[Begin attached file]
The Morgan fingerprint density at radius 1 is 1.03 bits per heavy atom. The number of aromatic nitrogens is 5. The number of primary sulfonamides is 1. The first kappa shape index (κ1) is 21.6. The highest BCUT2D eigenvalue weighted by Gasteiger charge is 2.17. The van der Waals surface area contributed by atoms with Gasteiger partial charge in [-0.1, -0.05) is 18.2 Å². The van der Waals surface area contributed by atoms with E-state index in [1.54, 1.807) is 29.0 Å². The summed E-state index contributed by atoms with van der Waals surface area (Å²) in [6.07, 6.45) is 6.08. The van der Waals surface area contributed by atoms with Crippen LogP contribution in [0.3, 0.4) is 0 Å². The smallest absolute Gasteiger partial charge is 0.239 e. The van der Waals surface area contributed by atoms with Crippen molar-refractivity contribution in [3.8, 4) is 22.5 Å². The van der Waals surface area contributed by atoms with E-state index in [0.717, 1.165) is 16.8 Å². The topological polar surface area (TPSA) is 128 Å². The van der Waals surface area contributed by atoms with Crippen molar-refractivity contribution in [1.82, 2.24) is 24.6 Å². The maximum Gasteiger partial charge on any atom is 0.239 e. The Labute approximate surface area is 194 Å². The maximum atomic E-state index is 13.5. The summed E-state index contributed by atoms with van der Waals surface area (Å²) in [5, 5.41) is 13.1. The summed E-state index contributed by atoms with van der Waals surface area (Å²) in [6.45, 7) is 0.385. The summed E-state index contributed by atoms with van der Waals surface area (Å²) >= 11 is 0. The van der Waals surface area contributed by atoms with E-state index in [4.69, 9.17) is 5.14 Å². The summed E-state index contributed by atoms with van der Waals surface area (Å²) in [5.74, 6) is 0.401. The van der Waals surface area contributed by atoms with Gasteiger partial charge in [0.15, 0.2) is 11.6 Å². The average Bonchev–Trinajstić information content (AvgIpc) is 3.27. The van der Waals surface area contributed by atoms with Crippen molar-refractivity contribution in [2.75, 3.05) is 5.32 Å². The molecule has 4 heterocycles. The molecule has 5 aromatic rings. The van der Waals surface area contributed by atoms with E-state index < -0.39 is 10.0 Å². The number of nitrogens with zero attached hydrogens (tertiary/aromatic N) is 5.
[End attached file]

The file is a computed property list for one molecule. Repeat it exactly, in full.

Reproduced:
The Morgan fingerprint density at radius 1 is 1.03 bits per heavy atom. The number of aromatic nitrogens is 5. The number of primary sulfonamides is 1. The first kappa shape index (κ1) is 21.6. The highest BCUT2D eigenvalue weighted by Gasteiger charge is 2.17. The van der Waals surface area contributed by atoms with Gasteiger partial charge in [-0.1, -0.05) is 18.2 Å². The van der Waals surface area contributed by atoms with E-state index in [1.54, 1.807) is 29.0 Å². The summed E-state index contributed by atoms with van der Waals surface area (Å²) in [6.07, 6.45) is 6.08. The van der Waals surface area contributed by atoms with Crippen LogP contribution in [0.3, 0.4) is 0 Å². The smallest absolute Gasteiger partial charge is 0.239 e. The van der Waals surface area contributed by atoms with Crippen molar-refractivity contribution in [3.8, 4) is 22.5 Å². The van der Waals surface area contributed by atoms with E-state index in [0.717, 1.165) is 16.8 Å². The topological polar surface area (TPSA) is 128 Å². The van der Waals surface area contributed by atoms with Crippen molar-refractivity contribution in [1.82, 2.24) is 24.6 Å². The maximum Gasteiger partial charge on any atom is 0.239 e. The Labute approximate surface area is 194 Å². The maximum atomic E-state index is 13.5. The summed E-state index contributed by atoms with van der Waals surface area (Å²) in [5, 5.41) is 13.1. The summed E-state index contributed by atoms with van der Waals surface area (Å²) in [6.45, 7) is 0.385. The summed E-state index contributed by atoms with van der Waals surface area (Å²) >= 11 is 0. The van der Waals surface area contributed by atoms with E-state index in [4.69, 9.17) is 5.14 Å². The summed E-state index contributed by atoms with van der Waals surface area (Å²) in [5.74, 6) is 0.401. The van der Waals surface area contributed by atoms with Gasteiger partial charge in [0.15, 0.2) is 11.6 Å². The average Bonchev–Trinajstić information content (AvgIpc) is 3.27. The van der Waals surface area contributed by atoms with Crippen molar-refractivity contribution in [2.75, 3.05) is 5.32 Å². The molecule has 4 heterocycles. The molecule has 5 aromatic rings. The van der Waals surface area contributed by atoms with E-state index < -0.39 is 10.0 Å². The number of nitrogens with zero attached hydrogens (tertiary/aromatic N) is 5.